At 23, I had my second laparoscopy. I asked for a Mirena IUS to be fitted at this time, but was refused at my local hospital. It was felt that it was inappropriate for a woman who was not married, and not yet had children to have such a device. I then asked for a referral to Guys and St Thomas hospital in London, where I met my current consultant. She took my notes and fitted the Mirena IUS immediately. She scheduled a laparoscopy for later that year. At this laparoscopy she found and removed the visible deposits of endometriosis. The fitting of the Mirena was not without pain and torture, this lasted a couple of months while it settled down. I had gone to such lengths to have it fitted – I was not in a hurry to have it removed. Since then, I have had a further course of Zoladex and have had a further laparoscopy. The Mirena has stopped my periods completely, and as the progestin contained in the IUS is non systemic the side effects are minimal. 

My endometriosis has not gone away, but is in a far less active state than ever before. I still have flare ups where the pain will become severe; I suffer extreme tiredness or experience bowel problems, dyspareunia continues to be a problem. I have missed time from work and also missed social occasions. I am happy with the Mirena as a treatment for me; it suits my symptoms and my lifestyle. I have the option of using Zoladex again in the future and also further surgery should it be required. The diagnosis of Polycystic Ovarian Syndrome came about after some investigations into weight gain and other symptoms such as excess hair growth. While my ovaries remain clear at present, I have the classical hormonal picture associated with PCOS.

When I was diagnosed with Endometriosis in 1997, a work colleague gave me a magazine article about a woman with endometriosis. It had a UK helpline number for the National Endometriosis Society; I called and received information and support. I later contacted the Endometriosis Association of Ireland and received a lovely letter – letting me know that I wasn’t alone. I needed a way to cope with the anger and frustration that my prolonged time to diagnosis had created. I contacted the National Endometriosis Society in the UK and volunteered for their helpline. I was brought to London and trained in helpline techniques. I began on the helpline in 1997 and have worked with the society ever since. The Endometriosis Association of Ireland and the National Endometriosis Society (NES) in the UK provide a valuable resource to women with endometriosis. They raise awareness and provide information. Recently, I have trained as a Self management tutor with the NES and deliver courses in Chronic Disease Self Management for women with endometriosis. This helps them come to terms with their chronic illness, learn new skills and develop coping strategies. It also covers communication and cooperation with the healthcare provider. I have acted as a local contact for many women with endometriosis or suspected endometriosis. The NES helpline also operates a referral system where callers can talk to someone with specific experience of a treatment. As part of my MSc in Biomedical Science I undertook a project to look at women with endometriosis. This looked at biochemical markers along with a questionnaire in order to determine a diagnostic pattern. The project and endometriosis information is on www.kathies-pain.com . Which has over 19,915 hits since September 2001.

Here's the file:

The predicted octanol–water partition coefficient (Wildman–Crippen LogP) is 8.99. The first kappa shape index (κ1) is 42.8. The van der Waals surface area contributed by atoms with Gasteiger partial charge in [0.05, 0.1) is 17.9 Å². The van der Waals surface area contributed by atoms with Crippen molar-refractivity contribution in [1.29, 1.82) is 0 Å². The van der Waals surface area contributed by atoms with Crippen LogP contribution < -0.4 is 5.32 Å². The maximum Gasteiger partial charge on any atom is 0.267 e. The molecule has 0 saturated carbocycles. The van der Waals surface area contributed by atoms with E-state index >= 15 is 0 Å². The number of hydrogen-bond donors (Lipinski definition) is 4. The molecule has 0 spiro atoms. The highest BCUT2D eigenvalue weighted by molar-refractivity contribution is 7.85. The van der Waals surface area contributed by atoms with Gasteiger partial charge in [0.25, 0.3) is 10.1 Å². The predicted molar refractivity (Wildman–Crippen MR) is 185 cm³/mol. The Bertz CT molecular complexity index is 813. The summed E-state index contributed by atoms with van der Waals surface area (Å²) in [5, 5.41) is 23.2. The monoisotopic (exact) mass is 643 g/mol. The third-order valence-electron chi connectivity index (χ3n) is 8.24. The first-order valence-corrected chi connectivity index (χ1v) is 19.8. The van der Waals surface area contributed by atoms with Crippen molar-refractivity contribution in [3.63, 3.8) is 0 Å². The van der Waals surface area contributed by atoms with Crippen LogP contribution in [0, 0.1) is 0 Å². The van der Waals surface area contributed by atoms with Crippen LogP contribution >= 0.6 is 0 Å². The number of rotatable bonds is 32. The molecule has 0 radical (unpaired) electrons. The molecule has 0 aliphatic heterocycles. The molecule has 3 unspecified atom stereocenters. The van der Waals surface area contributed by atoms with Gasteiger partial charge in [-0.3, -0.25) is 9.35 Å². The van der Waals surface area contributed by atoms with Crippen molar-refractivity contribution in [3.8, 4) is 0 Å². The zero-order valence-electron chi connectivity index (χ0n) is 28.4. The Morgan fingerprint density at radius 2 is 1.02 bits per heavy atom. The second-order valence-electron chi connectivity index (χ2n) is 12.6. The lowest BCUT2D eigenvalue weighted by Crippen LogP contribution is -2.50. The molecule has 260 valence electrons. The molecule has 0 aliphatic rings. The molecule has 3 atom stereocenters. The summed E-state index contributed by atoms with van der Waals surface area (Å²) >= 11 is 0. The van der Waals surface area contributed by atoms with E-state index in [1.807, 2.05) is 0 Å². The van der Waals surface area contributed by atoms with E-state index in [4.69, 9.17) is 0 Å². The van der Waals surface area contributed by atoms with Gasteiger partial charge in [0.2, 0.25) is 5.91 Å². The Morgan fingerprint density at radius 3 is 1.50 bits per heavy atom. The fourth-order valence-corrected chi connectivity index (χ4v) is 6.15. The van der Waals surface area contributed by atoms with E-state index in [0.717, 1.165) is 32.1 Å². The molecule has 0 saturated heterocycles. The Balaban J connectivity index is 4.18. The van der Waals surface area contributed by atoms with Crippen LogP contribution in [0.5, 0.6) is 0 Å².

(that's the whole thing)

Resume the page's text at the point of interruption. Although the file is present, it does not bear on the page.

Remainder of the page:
Endometriosis is no longer perceived as a “career woman’s” disease. We now know that it can affect women of all ages. It is now up to women with endometriosis to educate their GP’s and consultants. We must dispel myths such as “A hysterectomy will cure you” or “having a baby will help”. We must also dispel the greatest myth of all – that women under 25 cannot have endometriosis; this myth has lead to terrible consequences. Women who have been misdiagnosed or not diagnosed until late in life, have suffered terrible pain and in some cases infertility. If endometriosis is detected early it can be treated and managed and the woman can make informed treatment decisions regarding her fertility. Many women have not been diagnosed until they present for infertility investigations, they may not have experienced any other symptoms. 

Endometriosis can have life changing effects on women and their families. It affects ability to work study and socialise. As it can also result in infertility it can result in an emotional turmoil for the woman and her family. Chronic illness increases stress within relationships, both family and work relationships. It is vital that women are informed and supported; the Endometriosis Association of Ireland aims to support women and encourage members to set up local support groups similar to that in the UK.